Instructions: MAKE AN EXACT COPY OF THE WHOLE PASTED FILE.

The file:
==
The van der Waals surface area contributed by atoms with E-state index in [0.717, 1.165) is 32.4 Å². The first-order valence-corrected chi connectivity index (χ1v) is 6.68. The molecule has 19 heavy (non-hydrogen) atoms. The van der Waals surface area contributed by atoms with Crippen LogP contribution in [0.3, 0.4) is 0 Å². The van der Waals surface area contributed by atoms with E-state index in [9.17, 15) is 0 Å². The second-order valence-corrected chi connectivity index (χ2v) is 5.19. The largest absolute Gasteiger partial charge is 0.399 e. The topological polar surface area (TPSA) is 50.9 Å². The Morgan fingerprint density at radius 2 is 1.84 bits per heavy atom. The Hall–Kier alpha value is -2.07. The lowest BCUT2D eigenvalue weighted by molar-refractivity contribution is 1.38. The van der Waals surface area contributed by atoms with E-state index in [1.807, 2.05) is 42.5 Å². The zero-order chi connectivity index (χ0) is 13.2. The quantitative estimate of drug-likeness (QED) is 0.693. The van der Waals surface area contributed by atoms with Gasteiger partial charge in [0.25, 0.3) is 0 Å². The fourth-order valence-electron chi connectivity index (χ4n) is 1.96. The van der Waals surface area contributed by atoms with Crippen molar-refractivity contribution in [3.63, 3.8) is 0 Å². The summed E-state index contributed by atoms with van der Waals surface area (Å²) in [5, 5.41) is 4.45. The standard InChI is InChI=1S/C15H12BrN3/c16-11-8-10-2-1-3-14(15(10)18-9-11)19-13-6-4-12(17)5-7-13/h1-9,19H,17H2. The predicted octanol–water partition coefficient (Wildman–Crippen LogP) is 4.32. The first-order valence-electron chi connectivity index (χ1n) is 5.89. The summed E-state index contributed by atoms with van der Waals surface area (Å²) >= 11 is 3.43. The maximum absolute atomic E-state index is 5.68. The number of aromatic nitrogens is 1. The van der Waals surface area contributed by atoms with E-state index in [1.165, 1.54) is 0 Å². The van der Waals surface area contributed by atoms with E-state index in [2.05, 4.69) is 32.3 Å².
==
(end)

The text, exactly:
The van der Waals surface area contributed by atoms with E-state index in [0.717, 1.165) is 32.4 Å². The first-order valence-corrected chi connectivity index (χ1v) is 6.68. The molecule has 19 heavy (non-hydrogen) atoms. The van der Waals surface area contributed by atoms with Crippen LogP contribution in [0.3, 0.4) is 0 Å². The van der Waals surface area contributed by atoms with E-state index in [9.17, 15) is 0 Å². The second-order valence-corrected chi connectivity index (χ2v) is 5.19. The largest absolute Gasteiger partial charge is 0.399 e. The topological polar surface area (TPSA) is 50.9 Å². The Morgan fingerprint density at radius 2 is 1.84 bits per heavy atom. The Hall–Kier alpha value is -2.07. The lowest BCUT2D eigenvalue weighted by molar-refractivity contribution is 1.38. The van der Waals surface area contributed by atoms with E-state index in [1.807, 2.05) is 42.5 Å². The zero-order chi connectivity index (χ0) is 13.2. The quantitative estimate of drug-likeness (QED) is 0.693. The van der Waals surface area contributed by atoms with Gasteiger partial charge in [0.25, 0.3) is 0 Å². The fourth-order valence-electron chi connectivity index (χ4n) is 1.96. The van der Waals surface area contributed by atoms with Crippen molar-refractivity contribution in [3.63, 3.8) is 0 Å². The summed E-state index contributed by atoms with van der Waals surface area (Å²) in [5, 5.41) is 4.45. The standard InChI is InChI=1S/C15H12BrN3/c16-11-8-10-2-1-3-14(15(10)18-9-11)19-13-6-4-12(17)5-7-13/h1-9,19H,17H2. The predicted octanol–water partition coefficient (Wildman–Crippen LogP) is 4.32. The first-order valence-electron chi connectivity index (χ1n) is 5.89. The summed E-state index contributed by atoms with van der Waals surface area (Å²) >= 11 is 3.43. The maximum absolute atomic E-state index is 5.68. The number of aromatic nitrogens is 1. The van der Waals surface area contributed by atoms with E-state index in [1.165, 1.54) is 0 Å². The van der Waals surface area contributed by atoms with E-state index in [2.05, 4.69) is 32.3 Å².